Bass of the Week: Memphis Guitar Spa Cinnamon Gurl

Memphis Guitar Spa Cinnamon Gurl bass - closeup

As a Neil Young fan I’m also a huge Rick Rosas fan, so I was pumped to see pictures of his newest bass pop up on Facebook. Rosas called on Kevin Ferner of Memphis Guitar Spa to create a bass to bring a different sound to his studio work. This week we check out the resulting beauty they call Cinnamon Gurl.

The first thing you notice about the Tele style bass is its rich Indian Rosewood top. Its distinct grain is further accented by curly maple binding, which also extends to the fingerboard. Phases of the moon made from black and white mother of pearl are inlaid for fret markers. They are also complimented by 146 hand cut pieces of Indonesian donkey Shell mother of pearl that lines the pickup cavity and body. The pickup itself is a Jason Lollar custom wound vintage tele bass single coil. Hardware on the bass includes Hipshot Lakland tuning machines, a Hipshot FB2 aluminum bridge, a handcut bone nut, and an Elecktrosocket output jack. Finally, it’s strung up with flatwounds for a classic thump.

Rosas debuted the bass with Neil Young at Farm Aid 2013 in Saratoga Springs, New York earlier this year and used it on the upcoming Pegi Young and the Survivors album. For more, check out Memphis Guitar Spa’s website.

Memphis Guitar Spa Cinnamon Gurl Bass Photos:

Memphis Guitar Spa Cinnamon Gurl Bass Specs:

  • Construction: Bolt-on
  • Scale: 34″
  • Body Core: Alder
  • Top: Indian Rosewood
  • Body Binding: Curly Maple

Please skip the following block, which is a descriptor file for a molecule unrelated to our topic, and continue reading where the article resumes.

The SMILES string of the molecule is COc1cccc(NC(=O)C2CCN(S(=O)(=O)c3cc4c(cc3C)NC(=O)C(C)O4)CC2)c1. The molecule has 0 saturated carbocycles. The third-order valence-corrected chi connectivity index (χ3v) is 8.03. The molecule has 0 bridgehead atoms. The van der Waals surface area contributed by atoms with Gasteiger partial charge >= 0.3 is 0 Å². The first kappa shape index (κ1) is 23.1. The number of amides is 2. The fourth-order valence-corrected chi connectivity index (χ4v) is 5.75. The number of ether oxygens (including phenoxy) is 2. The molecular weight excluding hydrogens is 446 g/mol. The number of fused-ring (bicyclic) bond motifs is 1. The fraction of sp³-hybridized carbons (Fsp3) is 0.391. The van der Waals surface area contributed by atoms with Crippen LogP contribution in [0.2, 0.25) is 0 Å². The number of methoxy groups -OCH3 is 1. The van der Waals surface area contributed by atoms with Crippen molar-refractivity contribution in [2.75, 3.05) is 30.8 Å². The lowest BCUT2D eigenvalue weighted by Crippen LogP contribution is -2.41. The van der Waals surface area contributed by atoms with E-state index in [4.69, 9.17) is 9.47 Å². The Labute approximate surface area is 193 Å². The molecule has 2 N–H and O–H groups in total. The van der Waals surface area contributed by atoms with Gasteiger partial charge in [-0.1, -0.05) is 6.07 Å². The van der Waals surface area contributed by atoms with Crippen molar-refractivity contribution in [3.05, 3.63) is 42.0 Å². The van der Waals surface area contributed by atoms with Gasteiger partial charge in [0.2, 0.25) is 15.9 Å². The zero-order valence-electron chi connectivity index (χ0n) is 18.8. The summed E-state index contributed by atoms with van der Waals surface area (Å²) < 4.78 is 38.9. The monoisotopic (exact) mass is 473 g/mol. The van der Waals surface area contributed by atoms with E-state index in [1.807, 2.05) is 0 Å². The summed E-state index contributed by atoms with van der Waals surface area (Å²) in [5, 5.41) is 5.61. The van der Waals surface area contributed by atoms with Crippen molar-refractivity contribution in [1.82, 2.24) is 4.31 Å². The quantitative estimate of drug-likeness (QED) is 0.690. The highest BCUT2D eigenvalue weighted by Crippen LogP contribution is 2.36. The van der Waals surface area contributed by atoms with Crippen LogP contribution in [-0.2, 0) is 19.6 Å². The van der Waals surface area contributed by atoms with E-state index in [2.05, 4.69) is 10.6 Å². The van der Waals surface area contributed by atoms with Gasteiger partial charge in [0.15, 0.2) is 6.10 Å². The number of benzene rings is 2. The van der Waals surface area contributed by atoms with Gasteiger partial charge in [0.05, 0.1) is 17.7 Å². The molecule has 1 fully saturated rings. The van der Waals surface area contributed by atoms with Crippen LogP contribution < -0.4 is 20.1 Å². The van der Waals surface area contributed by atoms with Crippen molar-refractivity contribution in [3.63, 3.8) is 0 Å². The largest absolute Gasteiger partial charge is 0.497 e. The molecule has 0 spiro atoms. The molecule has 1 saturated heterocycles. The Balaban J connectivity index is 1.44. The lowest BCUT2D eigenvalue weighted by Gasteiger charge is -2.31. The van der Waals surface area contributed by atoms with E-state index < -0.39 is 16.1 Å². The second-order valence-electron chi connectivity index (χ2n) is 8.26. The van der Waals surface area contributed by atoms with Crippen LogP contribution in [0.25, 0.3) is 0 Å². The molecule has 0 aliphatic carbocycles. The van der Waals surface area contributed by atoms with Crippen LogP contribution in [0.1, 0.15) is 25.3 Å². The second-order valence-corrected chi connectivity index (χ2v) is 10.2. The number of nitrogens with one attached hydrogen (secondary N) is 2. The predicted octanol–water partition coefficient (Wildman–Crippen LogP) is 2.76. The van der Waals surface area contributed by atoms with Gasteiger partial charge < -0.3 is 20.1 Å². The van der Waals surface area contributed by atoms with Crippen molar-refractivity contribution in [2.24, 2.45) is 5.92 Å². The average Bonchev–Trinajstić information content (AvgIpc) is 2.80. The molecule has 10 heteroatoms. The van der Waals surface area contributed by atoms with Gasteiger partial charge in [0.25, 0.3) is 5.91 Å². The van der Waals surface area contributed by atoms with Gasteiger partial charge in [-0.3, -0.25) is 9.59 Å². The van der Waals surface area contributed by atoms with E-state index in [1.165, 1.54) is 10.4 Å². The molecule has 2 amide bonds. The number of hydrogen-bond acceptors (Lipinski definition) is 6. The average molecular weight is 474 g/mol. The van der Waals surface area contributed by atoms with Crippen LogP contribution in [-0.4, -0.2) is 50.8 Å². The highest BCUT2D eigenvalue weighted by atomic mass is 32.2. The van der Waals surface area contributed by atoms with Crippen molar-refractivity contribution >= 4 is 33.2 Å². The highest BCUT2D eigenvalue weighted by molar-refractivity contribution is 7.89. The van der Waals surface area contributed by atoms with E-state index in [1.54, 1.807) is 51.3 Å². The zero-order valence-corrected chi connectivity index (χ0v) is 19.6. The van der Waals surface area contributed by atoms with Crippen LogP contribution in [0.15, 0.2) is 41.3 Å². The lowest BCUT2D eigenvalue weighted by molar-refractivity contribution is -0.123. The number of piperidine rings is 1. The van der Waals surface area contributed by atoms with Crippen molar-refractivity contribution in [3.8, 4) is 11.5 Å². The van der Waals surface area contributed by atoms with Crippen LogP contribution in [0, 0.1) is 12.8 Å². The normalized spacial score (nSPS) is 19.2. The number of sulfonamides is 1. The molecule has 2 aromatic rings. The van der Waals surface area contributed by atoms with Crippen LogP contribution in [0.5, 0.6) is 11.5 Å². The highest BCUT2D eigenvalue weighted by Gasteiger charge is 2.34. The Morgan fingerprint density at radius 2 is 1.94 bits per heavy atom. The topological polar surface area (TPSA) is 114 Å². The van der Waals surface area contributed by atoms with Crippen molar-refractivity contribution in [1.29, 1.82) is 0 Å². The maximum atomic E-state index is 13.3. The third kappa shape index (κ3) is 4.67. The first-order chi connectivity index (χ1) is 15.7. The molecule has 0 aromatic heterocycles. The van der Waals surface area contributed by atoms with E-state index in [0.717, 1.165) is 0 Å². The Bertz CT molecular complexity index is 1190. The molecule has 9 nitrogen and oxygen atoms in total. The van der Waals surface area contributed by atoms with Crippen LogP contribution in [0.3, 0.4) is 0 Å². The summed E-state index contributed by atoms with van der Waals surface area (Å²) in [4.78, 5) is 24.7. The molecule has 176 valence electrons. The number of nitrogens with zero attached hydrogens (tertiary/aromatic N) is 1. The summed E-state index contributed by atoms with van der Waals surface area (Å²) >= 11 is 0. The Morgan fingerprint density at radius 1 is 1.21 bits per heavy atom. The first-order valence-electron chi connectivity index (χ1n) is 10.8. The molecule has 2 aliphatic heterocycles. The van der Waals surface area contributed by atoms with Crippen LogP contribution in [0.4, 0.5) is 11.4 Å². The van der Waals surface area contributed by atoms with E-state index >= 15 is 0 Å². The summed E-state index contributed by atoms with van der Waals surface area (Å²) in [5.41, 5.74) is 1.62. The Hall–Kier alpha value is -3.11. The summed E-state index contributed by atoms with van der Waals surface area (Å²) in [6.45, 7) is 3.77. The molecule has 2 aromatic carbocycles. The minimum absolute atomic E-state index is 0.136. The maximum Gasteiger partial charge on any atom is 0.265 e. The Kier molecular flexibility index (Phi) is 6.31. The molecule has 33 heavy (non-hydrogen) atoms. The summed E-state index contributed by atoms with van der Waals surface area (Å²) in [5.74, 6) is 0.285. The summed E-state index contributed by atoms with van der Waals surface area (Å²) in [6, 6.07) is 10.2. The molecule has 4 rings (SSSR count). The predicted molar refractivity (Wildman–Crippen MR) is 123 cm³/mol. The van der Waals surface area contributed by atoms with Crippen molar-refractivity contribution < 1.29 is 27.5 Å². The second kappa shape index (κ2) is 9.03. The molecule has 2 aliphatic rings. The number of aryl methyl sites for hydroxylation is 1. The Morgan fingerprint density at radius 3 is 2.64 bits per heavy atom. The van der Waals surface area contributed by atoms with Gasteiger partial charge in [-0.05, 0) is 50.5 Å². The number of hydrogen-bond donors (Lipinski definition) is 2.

• Fretboard: Rosewood
  • Fretboard Binding: Curly Maple
  • Inlays: Black MOP, White MOP Phases of the Moon, Abalone Side Dots
  • Pickup: Jason Lollar Vintage Single Coil Tele Bass Pickup
  • Tuners: Hipshot Lakland Tuning Machines
  • Bridge: Hipshot
  • Nut: Bone
  • Other: High Value Sprague Orange Drop Cap, DR Flat Wound Strings, CTS pots, Elecktrosocket Jack

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Share your thoughts

  1. I thought you weren’t supposed to string flats through-body?

  2. I do all the time. I use Ernie Ball Group III flats.

  3. Nice Bass….How Much?

  4. I’ve never heard anything about not using flatwounds on a string through. I do it all the time, and use them on one of my own basses. True, its a good idea to angle the top hole of the bridge where it exits the body and comes up towards the saddle to ease the angle of the string, but I do that on all basses, flat wound OR round wound. When we built this for Rick, it was because he had seen a similar one we did with flatwounds and string through. Rules or no rules, it sure is a great sounding combination with this pickup!